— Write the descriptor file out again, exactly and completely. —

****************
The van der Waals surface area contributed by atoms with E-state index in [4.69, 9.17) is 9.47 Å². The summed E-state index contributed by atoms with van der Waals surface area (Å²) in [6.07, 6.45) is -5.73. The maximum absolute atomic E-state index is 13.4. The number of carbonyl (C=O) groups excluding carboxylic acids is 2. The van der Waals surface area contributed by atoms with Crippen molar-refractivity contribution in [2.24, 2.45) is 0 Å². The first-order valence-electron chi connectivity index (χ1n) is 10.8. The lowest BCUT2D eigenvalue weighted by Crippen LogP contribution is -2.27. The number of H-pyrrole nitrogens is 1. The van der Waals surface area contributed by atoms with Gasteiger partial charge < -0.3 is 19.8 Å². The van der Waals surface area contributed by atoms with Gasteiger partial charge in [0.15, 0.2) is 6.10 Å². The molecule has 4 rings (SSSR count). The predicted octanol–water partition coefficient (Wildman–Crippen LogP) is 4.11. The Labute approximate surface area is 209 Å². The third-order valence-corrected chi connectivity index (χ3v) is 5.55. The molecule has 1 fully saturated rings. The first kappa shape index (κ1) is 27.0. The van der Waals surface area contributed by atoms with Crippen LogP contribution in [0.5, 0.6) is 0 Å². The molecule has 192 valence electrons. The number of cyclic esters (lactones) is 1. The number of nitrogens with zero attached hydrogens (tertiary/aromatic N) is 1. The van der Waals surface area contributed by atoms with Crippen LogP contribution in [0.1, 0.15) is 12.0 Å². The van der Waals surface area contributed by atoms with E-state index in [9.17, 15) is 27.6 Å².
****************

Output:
The van der Waals surface area contributed by atoms with E-state index in [4.69, 9.17) is 9.47 Å². The summed E-state index contributed by atoms with van der Waals surface area (Å²) in [6.07, 6.45) is -5.73. The maximum absolute atomic E-state index is 13.4. The number of carbonyl (C=O) groups excluding carboxylic acids is 2. The van der Waals surface area contributed by atoms with Crippen molar-refractivity contribution in [2.24, 2.45) is 0 Å². The first-order valence-electron chi connectivity index (χ1n) is 10.8. The lowest BCUT2D eigenvalue weighted by Crippen LogP contribution is -2.27. The number of H-pyrrole nitrogens is 1. The van der Waals surface area contributed by atoms with Gasteiger partial charge < -0.3 is 19.8 Å². The van der Waals surface area contributed by atoms with Gasteiger partial charge in [0.15, 0.2) is 6.10 Å². The molecule has 4 rings (SSSR count). The predicted octanol–water partition coefficient (Wildman–Crippen LogP) is 4.11. The Labute approximate surface area is 209 Å². The third-order valence-corrected chi connectivity index (χ3v) is 5.55. The molecule has 1 fully saturated rings. The first kappa shape index (κ1) is 27.0. The van der Waals surface area contributed by atoms with Crippen LogP contribution in [0.5, 0.6) is 0 Å². The molecule has 192 valence electrons. The number of cyclic esters (lactones) is 1. The number of nitrogens with zero attached hydrogens (tertiary/aromatic N) is 1. The van der Waals surface area contributed by atoms with Crippen LogP contribution in [0.1, 0.15) is 12.0 Å². The van der Waals surface area contributed by atoms with E-state index in [9.17, 15) is 27.6 Å².